14-Week ICD-1 Training Program

You have fewer than 100 days to make sure you and your staff are prepared to kick some ICD-10 you-know-what come October 1, 2015. Hopefully, you’ve been vigilant in your ICD-10 preparations, but if you haven’t, you’re in luck. I’ve outlined the five steps you need to take in the next three months to get ready:

1. Gather your resources.

You’re already taking advantage of a pretty great resource: the ICD10forPT website. Make sure you poke around the whole site, because we’ve got loads of blog posts, downloadable checklists and one-sheets, and even an interactive game and quiz. But there are tons of other helpful—and free—resources out there, too. Don’t forget to check out the WebPT Blog for even more posts on ICD-10 and how to prepare your practice for the switch.

2. Develop a strategy.

Before you begin your hardcore prepping, you should first assess the impact the ICD-10 switch will have on your organization. Examining your clinic’s current diagnosis coding touchpoints—everything from patient scheduling and referrals to documentation and billing—will help you narrow down your to-do list. But it’s not enough to know what you need to do; you also must make sure you take the necessary actions to get the job done on time. That means you’ll need to develop a detailed timeline and budget.

A great way to ensure your clinic accomplishes all the necessary training tasks is to assign specific tasks as well as target start and completion dates. Obviously, the October 1 deadline is a hard stop, so working backwards from the transition date may help you lay out your ICD-10 prep calendar. But remember, you can’t leave everything until the end. To make sure you stay on track, you’ve got to:

  • prioritize your tasks;
  • figure out how long it will take to complete each one; and
  • determine how much the switch will cost your clinic, factoring in variables like staff training, system updates, and the potential need to hiring coders.

3. Talk to your partners.

ICD-10 prep doesn’t involve only your clinic; you also need to verify that your external partners and payers are prepared. To do so, make a list of all the software and outsourced services on which your practice depends. Then, contact all of them—from EMRs and billing services to payers—and make sure they’re ready to receive, process, and remit for claims containing ICD-10 codes. Keep in mind that if you’re currently shopping for any software, you’ll want to factor ICD-10 into your buying decision. It would be pretty awful to discover that your brand-spankin’-new EMR doesn’t function like you need it to, especially when reimbursement is on the line.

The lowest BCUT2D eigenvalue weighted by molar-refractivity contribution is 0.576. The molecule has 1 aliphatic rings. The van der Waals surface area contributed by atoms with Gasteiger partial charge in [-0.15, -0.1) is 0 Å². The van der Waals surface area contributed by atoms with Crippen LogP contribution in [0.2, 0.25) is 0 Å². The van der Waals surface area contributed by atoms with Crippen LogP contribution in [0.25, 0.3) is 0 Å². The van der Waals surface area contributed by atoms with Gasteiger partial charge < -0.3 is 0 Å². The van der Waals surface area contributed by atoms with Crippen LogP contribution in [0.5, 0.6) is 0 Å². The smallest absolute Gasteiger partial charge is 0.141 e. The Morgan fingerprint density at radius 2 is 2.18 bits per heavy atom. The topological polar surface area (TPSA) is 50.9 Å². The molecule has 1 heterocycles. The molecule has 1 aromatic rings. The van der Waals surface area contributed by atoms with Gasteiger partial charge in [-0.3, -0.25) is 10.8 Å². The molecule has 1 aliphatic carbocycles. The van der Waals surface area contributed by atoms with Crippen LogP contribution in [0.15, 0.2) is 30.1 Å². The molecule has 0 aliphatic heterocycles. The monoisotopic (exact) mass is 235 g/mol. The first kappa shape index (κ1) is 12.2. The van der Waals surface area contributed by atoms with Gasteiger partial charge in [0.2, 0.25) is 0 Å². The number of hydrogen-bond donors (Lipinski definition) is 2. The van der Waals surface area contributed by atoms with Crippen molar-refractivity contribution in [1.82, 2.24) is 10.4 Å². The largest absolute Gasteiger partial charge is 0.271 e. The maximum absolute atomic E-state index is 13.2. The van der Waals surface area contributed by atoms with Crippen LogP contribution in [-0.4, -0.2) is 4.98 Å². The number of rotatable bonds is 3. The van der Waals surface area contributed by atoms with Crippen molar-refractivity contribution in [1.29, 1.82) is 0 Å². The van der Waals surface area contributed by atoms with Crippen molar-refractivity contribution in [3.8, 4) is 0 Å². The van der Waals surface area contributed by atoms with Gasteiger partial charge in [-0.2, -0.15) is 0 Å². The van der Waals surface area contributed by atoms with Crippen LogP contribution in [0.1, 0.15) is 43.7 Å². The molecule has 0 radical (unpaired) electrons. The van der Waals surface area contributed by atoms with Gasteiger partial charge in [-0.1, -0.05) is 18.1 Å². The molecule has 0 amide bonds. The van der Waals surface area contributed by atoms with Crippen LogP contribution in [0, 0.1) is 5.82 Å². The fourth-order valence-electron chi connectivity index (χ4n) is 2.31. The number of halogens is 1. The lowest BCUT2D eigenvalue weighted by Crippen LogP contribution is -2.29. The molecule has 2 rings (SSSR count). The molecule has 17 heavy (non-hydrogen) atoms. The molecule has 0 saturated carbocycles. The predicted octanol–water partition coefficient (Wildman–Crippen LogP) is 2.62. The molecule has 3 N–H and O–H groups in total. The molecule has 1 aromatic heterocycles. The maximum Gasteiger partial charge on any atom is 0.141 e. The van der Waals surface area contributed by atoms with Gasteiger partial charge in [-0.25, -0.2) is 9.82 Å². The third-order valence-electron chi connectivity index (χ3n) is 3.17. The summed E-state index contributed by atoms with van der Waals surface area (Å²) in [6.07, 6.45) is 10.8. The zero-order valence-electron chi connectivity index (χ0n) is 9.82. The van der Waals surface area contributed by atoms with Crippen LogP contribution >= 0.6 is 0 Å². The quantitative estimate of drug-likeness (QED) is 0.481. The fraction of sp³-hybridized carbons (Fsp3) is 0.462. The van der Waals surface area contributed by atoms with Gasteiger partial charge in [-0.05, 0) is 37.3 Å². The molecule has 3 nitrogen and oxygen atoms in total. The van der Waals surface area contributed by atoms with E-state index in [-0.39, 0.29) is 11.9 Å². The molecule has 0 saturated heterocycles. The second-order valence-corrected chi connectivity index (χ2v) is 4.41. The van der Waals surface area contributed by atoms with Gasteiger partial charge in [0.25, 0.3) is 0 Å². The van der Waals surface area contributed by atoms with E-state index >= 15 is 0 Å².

4. Train your staff.

Of course, ICD-10 will impact some staff roles more than others, but even those folks who might not be directly impacted still play an important role in your clinic’s preparations, so you definitely want to get your whole staff involved. Not only can everyone support each other, but they also can hold each other accountable for staying on top of deadlines. With so little time left to prepare, sticking to your timeline is crucial. It’s going to take longer than you think for everyone to unlearn more than 30 years’ worth of coding with ICD-9—and get comfortable coding with ICD-10.

Switching code sets is a huge change. ICD-10 is a whopping five times the size of ICD-9. Plus, the new codes are alphanumeric and contain three to seven characters; the old ones, on the other hand, are mostly numeric and have just three to five digits. So, be patient and flexible with your staff while they learn the new structure. Also, remember that your staff likely have different learning styles, so take advantage of the wide variety of ICD-10 resources to mix up your training approach. There are lots of little ways to squeeze in ICD-10 training every day—things like pop quizzes and practice exercises. And don’t forget the metaphorical gold stars for staff members who give it their all.

5. Test your systems and processes.

Testing for ICD-10 compliance might seem complicated, but like humidity in the South, it’s unavoidable. How you test depends on a couple of factors: documentation and billing. That’s why it’s crucial that you test both internally and externally. All vendors should be testing at some point before October, but you’ll need to check with them to make sure you know exactly when and how they plan to test. Then, take advantage of those testing opportunities to minimize your risk for reimbursement delays and ensure that your practice is totally ready for October.


Switching code sets is a huge undertaking, but it’s not Mission Impossible. I know 14 weeks doesn’t seem like a lot of time, but if you and your staff work hard and efficiently, you can still be prepared for ICD-10 come October 1 (and certainly more prepared than if you did nothing at all). Looking for more resources? Check out the Physical Therapist’s Crunch-Time Guide to ICD-10.